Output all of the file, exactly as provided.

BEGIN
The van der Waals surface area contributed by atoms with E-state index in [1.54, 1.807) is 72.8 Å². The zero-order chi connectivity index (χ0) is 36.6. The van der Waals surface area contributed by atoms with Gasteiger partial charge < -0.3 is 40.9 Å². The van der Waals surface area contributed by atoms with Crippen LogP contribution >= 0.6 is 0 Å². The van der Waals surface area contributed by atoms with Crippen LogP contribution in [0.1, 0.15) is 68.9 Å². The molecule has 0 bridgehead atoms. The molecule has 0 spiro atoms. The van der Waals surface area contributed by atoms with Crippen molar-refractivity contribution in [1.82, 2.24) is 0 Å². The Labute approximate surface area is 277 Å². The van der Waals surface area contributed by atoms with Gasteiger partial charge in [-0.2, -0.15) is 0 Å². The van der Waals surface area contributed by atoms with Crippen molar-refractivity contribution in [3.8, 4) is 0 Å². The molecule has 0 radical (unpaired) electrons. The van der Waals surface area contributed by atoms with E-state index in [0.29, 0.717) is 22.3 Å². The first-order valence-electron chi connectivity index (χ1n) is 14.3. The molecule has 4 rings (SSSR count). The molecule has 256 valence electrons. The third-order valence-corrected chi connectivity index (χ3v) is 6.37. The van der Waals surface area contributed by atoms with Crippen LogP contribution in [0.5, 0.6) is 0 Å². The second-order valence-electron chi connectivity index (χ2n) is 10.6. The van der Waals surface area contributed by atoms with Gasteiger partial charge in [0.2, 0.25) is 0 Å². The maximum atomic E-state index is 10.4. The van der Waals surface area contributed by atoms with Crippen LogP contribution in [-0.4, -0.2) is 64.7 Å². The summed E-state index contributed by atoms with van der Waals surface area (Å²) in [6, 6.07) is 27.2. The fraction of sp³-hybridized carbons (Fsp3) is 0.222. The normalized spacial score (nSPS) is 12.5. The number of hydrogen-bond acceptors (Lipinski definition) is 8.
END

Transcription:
The van der Waals surface area contributed by atoms with E-state index in [1.54, 1.807) is 72.8 Å². The zero-order chi connectivity index (χ0) is 36.6. The van der Waals surface area contributed by atoms with Gasteiger partial charge < -0.3 is 40.9 Å². The van der Waals surface area contributed by atoms with Crippen LogP contribution >= 0.6 is 0 Å². The van der Waals surface area contributed by atoms with Crippen LogP contribution in [0.1, 0.15) is 68.9 Å². The molecule has 0 bridgehead atoms. The molecule has 0 spiro atoms. The van der Waals surface area contributed by atoms with Crippen molar-refractivity contribution in [1.82, 2.24) is 0 Å². The Labute approximate surface area is 277 Å². The van der Waals surface area contributed by atoms with Gasteiger partial charge in [-0.2, -0.15) is 0 Å². The van der Waals surface area contributed by atoms with Crippen molar-refractivity contribution in [3.8, 4) is 0 Å². The molecule has 0 radical (unpaired) electrons. The van der Waals surface area contributed by atoms with E-state index in [0.29, 0.717) is 22.3 Å². The first-order valence-electron chi connectivity index (χ1n) is 14.3. The molecule has 4 rings (SSSR count). The molecule has 256 valence electrons. The third-order valence-corrected chi connectivity index (χ3v) is 6.37. The van der Waals surface area contributed by atoms with Crippen LogP contribution in [0.5, 0.6) is 0 Å². The second-order valence-electron chi connectivity index (χ2n) is 10.6. The van der Waals surface area contributed by atoms with Gasteiger partial charge in [0.2, 0.25) is 0 Å². The maximum atomic E-state index is 10.4. The van der Waals surface area contributed by atoms with Crippen LogP contribution in [-0.4, -0.2) is 64.7 Å². The summed E-state index contributed by atoms with van der Waals surface area (Å²) in [6, 6.07) is 27.2. The fraction of sp³-hybridized carbons (Fsp3) is 0.222. The normalized spacial score (nSPS) is 12.5. The number of hydrogen-bond acceptors (Lipinski definition) is 8.